At this point, I had gathered more clients and had actually done research on copywriting rates. I had a real-live rates sheet that I could easily send over to potential clients, and was feeling like a professional. After working a lot on a few posts from this initial client, I thought it might be a good idea to actually look at the numbers. Once I finally sat down and looked over everything, I realized something that made me nauseous:
If I had been charging this client what I should have been charging, I would have made $2700 more than I had in the past six months. $2700? That equaled three of our rent payments. Six months, six months of groceries.
This wasn’t the client’s fault. This was mine. I took a wild stab out of desperation (and a little laziness, if I’m going to be honest) and shorted myself on incredibly useful dollars.
Don’t make my mistake. Track your time. The options for time-tracking are plentiful, easy-to-use, and often free. Toggl, Harvest, and RescueTime are some of the top apps and websites that allow you to monitor the time it takes to complete necessary project tasks. Either try one of these options, or whip out a legal pad and start recording. You can use this information to figure out how to write an estimate that will take you from an accurate project proposal to a binding online signature.
What if you’re new?
It’s easy to say “Go track your time!” to someone who’s been in the game for a little while. They can immediately start tracking things they’re already working on, reflect on past projects, and go from there. When you’re new though, figuring out how to estimate work-time is not so simple… but that doesn’t matter. The answer is still the same:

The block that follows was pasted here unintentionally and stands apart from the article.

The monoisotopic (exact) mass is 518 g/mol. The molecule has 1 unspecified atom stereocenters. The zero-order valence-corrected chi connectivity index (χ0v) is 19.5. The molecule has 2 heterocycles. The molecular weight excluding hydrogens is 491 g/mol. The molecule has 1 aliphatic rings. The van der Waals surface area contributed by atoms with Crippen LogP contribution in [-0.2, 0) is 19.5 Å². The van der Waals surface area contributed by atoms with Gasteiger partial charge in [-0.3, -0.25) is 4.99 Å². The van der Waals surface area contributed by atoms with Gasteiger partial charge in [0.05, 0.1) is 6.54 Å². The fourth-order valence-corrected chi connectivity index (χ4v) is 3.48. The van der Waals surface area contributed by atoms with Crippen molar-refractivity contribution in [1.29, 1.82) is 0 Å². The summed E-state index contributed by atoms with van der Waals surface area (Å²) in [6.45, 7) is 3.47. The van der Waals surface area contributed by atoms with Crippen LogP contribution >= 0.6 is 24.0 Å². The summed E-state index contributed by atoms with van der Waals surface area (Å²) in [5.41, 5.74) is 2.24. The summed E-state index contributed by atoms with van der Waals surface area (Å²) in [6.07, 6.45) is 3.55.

Start with the details.
-List out your entire creative and administrative process, including everything from initial client emails to final revisions. You may not have concrete experience, but if you’re going into business for yourself, you’ve at least got to have a vision for your process.
-Include each proposed detail of the project, being sure to account for things like mileage and material costs. By outlining each step and cost of the project, you’ll be able to invoice confidently and avoid project scope creep.
-Make your best guess as to how long each stage will take. Everyone has to start somewhere, and if you’ve put forth the effort to assign an estimated time to each stage of your process, you’ll be far more accurate than simply throwing out a number.
-Determine your rates. Whether you want to charge by project or by the hour, it’s a good idea to figure up your ideal hourly rates and give yourself a basic framework. We’ve got a handy hourly rate calculator that can help you with that.
-Put it all together. Include a project description in which you can write a paragraph or two about the scope (and value) of the project, then create an itemized list detailing each stage of the process and its associated cost, ending with an estimated total.
There are hundreds of templates available online, or you can create your own in a word processor. Either way, be sure to convert the estimate to a PDF to ensure that the document doesn’t get altered in some way.
About all that “real-world” talk:
If you’re still playing “freelance house,” don’t let all this talk about the “real world” make you feel less-than. Playing house isn’t a silly phase; it’s a necessary stage in becoming a freelancer. Playing house is where you dream and explore and make crazy plans that you can build a business on.
Once you get those plans nailed down, detailing your process shouldn’t be too hard. A solid process will help you figure out how to estimate your costs, establish your rates, and satisfy your clients.
All from the comfort of your favorite fuzzy slippers.